And when my grandfather came back to Penang, he was the first Chinese engineer employed by the Penang council to build all these roads in Penang.

And how about your mum’s side?

Her father came from China. So, from my mother’s side, I’m second-generation Malaysian. From my father’s side, I’m fourth-generation. My children are fifth-.

What is your strongest memory of the place where you grew up?

Baby Mina

Baby Mina

Cycling all over. I used to cycle to the Ipoh Swimming Club. It must have been at least six kilometres. Cycle there, then I’d swim for a couple of hours, then cycle back. Can you imagine!

And I’d cycle from my house all the way to Taman Seenivasagam because they had built the first roller-skating rink. So, I would cycle I think eight kilometres and then roller skate for two hours and then cycle back.

[When I was about five or six, because my parents were travelling around the world], I went back to Sungai Siput to be with my nanny. It was great. It was a real village. There were no roads. Coconut trees growing just next to your house. And then you had the big cinema with rows and rows of rattan chairs. Pay 15 or 20 sen to go in. And I remember the village kids, we used to all go in and have fun playing hide-and-seek in the dark. And no one would yell at us, you know. Can you imagine if someone were to do that now?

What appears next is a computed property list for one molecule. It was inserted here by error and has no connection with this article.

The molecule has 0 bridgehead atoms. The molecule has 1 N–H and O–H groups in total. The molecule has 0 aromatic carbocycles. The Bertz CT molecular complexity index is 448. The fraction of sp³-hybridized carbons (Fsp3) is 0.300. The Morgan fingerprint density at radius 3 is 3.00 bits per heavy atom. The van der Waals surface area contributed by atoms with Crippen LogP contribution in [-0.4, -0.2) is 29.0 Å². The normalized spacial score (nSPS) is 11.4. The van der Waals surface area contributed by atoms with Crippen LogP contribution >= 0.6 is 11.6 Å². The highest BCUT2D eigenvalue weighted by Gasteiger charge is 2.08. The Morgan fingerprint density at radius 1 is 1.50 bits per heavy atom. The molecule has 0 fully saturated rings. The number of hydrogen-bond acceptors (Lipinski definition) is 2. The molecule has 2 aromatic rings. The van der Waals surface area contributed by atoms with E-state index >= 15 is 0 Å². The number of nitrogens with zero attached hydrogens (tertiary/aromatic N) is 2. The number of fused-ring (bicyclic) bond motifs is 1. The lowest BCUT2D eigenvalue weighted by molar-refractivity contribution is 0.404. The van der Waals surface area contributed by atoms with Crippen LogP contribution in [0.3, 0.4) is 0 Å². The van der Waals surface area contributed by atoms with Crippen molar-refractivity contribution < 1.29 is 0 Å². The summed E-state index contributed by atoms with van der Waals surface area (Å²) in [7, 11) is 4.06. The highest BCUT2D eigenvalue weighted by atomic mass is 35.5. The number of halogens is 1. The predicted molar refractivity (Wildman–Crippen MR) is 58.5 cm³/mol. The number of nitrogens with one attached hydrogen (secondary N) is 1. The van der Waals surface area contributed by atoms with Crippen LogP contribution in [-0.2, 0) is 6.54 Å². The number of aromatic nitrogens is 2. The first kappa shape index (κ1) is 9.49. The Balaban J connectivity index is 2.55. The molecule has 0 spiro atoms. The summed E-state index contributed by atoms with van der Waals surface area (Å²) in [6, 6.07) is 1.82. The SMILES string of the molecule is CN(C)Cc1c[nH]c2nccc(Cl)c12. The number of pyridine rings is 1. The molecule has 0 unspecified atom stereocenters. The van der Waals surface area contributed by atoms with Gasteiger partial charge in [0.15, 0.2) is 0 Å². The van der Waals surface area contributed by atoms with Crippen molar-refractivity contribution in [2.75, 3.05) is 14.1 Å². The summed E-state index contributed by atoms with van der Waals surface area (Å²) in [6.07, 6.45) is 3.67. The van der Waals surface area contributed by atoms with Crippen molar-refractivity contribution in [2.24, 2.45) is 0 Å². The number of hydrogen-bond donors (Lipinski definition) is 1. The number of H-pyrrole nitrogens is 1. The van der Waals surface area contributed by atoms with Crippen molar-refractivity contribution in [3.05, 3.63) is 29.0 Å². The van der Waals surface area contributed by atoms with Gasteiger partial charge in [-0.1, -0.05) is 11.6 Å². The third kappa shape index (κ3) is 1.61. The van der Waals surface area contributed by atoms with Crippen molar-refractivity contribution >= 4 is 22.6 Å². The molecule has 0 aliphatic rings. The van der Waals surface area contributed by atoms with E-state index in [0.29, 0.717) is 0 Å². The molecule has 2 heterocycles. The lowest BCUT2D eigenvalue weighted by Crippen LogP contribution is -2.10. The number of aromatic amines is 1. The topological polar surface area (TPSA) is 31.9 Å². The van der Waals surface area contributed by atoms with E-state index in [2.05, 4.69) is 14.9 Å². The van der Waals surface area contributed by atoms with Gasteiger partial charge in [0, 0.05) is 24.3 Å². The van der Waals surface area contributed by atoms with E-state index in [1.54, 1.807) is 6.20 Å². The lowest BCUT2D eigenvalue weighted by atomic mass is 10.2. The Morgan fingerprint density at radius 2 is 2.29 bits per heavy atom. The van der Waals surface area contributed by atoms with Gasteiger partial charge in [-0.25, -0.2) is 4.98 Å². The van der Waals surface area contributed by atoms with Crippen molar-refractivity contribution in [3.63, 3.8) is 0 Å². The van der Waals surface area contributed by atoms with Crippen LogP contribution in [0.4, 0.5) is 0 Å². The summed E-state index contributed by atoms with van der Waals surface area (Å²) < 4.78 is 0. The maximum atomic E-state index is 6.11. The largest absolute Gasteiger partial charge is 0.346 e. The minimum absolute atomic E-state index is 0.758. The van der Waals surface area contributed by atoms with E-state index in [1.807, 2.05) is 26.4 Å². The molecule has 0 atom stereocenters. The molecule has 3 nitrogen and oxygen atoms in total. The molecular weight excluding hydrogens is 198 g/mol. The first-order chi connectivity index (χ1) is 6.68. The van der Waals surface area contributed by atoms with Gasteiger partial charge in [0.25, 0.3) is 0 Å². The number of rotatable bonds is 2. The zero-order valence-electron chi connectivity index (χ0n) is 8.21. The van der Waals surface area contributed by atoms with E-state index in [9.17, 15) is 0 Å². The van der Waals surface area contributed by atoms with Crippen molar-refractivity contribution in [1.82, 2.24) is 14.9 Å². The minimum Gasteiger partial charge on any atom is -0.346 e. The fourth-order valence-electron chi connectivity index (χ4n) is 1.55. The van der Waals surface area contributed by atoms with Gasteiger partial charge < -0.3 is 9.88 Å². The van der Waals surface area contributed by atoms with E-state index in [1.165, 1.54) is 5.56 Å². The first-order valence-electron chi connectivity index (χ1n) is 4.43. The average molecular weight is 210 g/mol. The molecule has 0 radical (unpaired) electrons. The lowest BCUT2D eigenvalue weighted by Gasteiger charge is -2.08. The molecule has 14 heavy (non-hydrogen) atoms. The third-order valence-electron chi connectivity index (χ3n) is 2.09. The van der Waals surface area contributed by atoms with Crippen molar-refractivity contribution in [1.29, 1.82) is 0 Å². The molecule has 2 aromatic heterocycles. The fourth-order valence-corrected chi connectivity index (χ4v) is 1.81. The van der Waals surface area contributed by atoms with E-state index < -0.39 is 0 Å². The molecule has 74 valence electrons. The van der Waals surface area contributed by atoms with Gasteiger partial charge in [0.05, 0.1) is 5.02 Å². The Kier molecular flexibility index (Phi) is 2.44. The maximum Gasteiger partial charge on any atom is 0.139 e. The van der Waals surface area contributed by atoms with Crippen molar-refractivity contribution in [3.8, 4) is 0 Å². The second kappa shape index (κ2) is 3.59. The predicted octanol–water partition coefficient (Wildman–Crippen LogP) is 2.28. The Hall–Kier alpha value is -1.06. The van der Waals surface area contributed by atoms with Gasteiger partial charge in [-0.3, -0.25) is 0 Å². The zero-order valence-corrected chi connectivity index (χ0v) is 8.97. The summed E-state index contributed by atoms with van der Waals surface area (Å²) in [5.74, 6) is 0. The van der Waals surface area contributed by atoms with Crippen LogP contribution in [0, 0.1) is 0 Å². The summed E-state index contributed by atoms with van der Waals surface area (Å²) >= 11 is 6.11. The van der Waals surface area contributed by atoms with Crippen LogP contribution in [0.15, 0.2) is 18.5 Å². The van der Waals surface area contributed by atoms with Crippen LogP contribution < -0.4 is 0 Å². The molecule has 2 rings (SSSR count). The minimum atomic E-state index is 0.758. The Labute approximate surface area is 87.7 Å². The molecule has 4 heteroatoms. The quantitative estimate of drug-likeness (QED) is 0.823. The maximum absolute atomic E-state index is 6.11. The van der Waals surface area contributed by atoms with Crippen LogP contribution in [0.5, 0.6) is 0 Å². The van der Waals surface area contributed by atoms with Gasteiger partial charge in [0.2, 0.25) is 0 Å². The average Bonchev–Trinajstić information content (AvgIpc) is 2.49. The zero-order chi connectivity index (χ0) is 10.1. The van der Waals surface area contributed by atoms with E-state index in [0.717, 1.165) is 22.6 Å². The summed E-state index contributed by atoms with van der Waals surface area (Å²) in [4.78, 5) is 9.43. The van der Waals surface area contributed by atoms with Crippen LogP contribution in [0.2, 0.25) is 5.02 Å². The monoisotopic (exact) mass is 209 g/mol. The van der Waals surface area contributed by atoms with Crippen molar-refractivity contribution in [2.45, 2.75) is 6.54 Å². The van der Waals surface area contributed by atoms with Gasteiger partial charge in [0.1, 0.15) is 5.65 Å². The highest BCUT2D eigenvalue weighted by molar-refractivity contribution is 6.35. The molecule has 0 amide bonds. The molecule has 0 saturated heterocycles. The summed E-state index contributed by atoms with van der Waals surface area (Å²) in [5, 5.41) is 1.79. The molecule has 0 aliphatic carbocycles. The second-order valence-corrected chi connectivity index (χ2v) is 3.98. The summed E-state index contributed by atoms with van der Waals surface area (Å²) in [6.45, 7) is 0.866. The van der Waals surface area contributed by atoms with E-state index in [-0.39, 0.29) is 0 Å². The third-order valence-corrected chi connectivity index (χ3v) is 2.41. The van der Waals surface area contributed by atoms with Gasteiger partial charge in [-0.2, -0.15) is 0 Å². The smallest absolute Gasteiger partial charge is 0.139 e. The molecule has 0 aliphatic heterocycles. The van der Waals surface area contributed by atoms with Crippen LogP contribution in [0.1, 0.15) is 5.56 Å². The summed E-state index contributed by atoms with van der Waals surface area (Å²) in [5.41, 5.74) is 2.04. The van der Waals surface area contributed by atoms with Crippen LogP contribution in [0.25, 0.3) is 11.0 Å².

What are the stories you hold on to the most from your family?

I guess our holidays to Penang. My grandparents were still there. In fact, my grandfather’s house is still in Penang in Air Hitam.